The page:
The Big Picture
The forecast through November 2016, as seen in the 12-month composite map (below), indicates a complex patchwork of water conditions in the region. Deficits are forecast for western Afghanistan and western Pakistan. Both deficits and surpluses are forecast in eastern Afghanistan. In India’s far north - Jammu and Kashmir – surpluses are forecast, while deficits persist in nearby states to the south. Much of southern India is forecast to experience deficits, though both deficits and surpluses are also predicted. Water surpluses are forecast in western Nepal; deficits in Bhutan.

To prevent violence in the drought-ravaged Marathwada region of Maharashtra, India, the district of Latur has banned gatherings of more than five people at a time near wells and public storage tanks. The drought has fueled large-scale migration from Marathwada, pushing more than two million people into urban centers and neighboring states. In 2015, the government reports, 3,228 Maharashtran farmers committed suicide. With heavy rain predicted in India's northernmost state of Jammu and Kashmir, the governor has ordered early dredging of the Jhelum River in an effort to avoid flooding like that which occurred in the previous two years at this time and which devastated the area in September 2014. After flooding hit Chennai a few months ago the local real estate market is flailing, with current owners unable to sell and projects stalled.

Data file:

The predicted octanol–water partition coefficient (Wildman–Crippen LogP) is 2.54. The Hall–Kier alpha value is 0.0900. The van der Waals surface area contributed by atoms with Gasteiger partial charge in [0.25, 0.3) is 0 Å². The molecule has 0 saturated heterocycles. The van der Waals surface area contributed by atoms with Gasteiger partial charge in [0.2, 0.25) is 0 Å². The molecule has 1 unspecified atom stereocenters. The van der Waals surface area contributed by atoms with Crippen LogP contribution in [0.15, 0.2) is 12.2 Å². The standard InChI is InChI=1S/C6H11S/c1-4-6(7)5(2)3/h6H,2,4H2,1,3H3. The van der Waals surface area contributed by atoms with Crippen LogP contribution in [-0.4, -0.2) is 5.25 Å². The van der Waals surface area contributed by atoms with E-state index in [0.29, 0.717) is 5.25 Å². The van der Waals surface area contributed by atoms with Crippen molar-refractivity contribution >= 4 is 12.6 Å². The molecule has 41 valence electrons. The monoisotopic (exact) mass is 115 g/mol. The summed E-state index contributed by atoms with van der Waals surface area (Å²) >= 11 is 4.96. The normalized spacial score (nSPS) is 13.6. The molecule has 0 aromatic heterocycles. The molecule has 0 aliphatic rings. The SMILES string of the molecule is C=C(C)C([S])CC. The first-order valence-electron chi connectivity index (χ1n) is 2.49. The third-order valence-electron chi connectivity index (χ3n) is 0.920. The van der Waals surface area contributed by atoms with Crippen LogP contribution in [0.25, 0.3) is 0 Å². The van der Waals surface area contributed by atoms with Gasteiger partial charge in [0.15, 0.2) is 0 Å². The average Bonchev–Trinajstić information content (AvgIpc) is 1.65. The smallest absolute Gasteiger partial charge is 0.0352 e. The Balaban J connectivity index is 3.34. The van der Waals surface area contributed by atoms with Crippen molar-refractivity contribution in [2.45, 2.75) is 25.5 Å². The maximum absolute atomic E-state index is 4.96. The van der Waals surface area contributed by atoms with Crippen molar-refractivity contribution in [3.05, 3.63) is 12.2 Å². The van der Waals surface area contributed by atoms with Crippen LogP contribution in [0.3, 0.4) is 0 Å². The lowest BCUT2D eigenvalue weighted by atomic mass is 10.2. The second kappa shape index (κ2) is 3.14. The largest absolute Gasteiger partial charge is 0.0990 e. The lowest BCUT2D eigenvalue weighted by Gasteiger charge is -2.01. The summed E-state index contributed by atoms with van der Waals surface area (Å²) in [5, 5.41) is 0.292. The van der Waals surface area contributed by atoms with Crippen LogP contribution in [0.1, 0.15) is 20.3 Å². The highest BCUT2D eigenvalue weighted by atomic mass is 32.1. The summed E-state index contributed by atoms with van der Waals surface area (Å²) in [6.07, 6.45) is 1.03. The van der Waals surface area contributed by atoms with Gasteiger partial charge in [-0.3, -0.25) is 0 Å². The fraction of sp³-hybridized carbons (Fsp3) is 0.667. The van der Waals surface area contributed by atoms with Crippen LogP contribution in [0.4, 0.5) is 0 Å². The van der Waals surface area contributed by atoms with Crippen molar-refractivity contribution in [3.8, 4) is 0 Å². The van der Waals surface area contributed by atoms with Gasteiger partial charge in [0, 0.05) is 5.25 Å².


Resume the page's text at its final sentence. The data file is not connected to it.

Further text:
Forecast Breakdown
The 3-month composites (below) show the evolving conditions in more detail. Widespread water deficits are forecast for much of India through May 2016, with exceptional deficits from Gujarat northward through Rajasthan and also in India’s southern tip. The Ganges and Krishna Rivers may experience deficits in May. Both deficits and surpluses are forecast for southeastern India and Sri Lanka. From June through November a transition to moderate surpluses is forecast reaching coast-to-coast across India’s mid-section. Deficits are forecast to emerge in Assam and other northeastern India states in June and persist for several months.

Moderate surpluses are forecast to emerge along the northern portion of the Indus River in Pakistan in March and April while deficits are forecast along the southern portion; in August both deficits and surpluses are expected along the northern Indus. Flooding is forecast along the Gandaki River in the center of Nepal in August.

(It should be noted that forecast skill declines with longer lead times.)


Many analyses reported in ISciences-authored blog posts are based on data generated by the ISciences Water Security Indicator Model (WSIM). Other sources, if used, are referenced in footnotes accompanying individual posts. WSIM is a validated capability that produces monthly reports on current and forecast global freshwater surpluses and deficits with lead times of 1-9 months at 0.5°x0.5° resolution. This capability has been in continuous operation since April 2011 and has proven to provide reliable forecasts of emerging water security concerns in that time-frame. WSIM has the ability to assess the impacts of water anomalies on people, agriculture, and electricity generation. Detailed data, customized visualizations, and reports are available for purchase.

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